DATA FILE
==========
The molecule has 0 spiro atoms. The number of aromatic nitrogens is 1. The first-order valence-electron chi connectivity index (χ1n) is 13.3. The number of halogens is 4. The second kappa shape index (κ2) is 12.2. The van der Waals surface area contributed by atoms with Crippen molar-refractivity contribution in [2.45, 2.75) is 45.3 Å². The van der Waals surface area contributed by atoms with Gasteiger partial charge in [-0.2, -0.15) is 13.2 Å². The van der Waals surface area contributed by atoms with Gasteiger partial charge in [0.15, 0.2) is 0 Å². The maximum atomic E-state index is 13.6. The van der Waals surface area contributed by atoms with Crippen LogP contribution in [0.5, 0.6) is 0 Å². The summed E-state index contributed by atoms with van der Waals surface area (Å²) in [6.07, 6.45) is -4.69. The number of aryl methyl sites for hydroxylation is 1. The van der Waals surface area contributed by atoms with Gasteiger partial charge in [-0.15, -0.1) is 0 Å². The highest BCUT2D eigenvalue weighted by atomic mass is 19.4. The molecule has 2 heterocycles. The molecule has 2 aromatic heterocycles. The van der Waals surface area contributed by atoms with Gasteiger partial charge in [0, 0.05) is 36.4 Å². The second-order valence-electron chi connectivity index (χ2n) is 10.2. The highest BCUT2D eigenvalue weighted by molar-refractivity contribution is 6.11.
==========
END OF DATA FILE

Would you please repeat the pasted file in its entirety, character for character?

The molecule has 0 spiro atoms. The number of aromatic nitrogens is 1. The first-order valence-electron chi connectivity index (χ1n) is 13.3. The number of halogens is 4. The second kappa shape index (κ2) is 12.2. The van der Waals surface area contributed by atoms with Crippen molar-refractivity contribution in [2.45, 2.75) is 45.3 Å². The van der Waals surface area contributed by atoms with Gasteiger partial charge in [-0.2, -0.15) is 13.2 Å². The van der Waals surface area contributed by atoms with Gasteiger partial charge in [0.15, 0.2) is 0 Å². The maximum atomic E-state index is 13.6. The van der Waals surface area contributed by atoms with Crippen LogP contribution in [0.5, 0.6) is 0 Å². The summed E-state index contributed by atoms with van der Waals surface area (Å²) in [6.07, 6.45) is -4.69. The number of aryl methyl sites for hydroxylation is 1. The van der Waals surface area contributed by atoms with Gasteiger partial charge in [-0.15, -0.1) is 0 Å². The highest BCUT2D eigenvalue weighted by atomic mass is 19.4. The molecule has 2 heterocycles. The molecule has 2 aromatic heterocycles. The van der Waals surface area contributed by atoms with Gasteiger partial charge in [0, 0.05) is 36.4 Å². The second-order valence-electron chi connectivity index (χ2n) is 10.2. The highest BCUT2D eigenvalue weighted by molar-refractivity contribution is 6.11.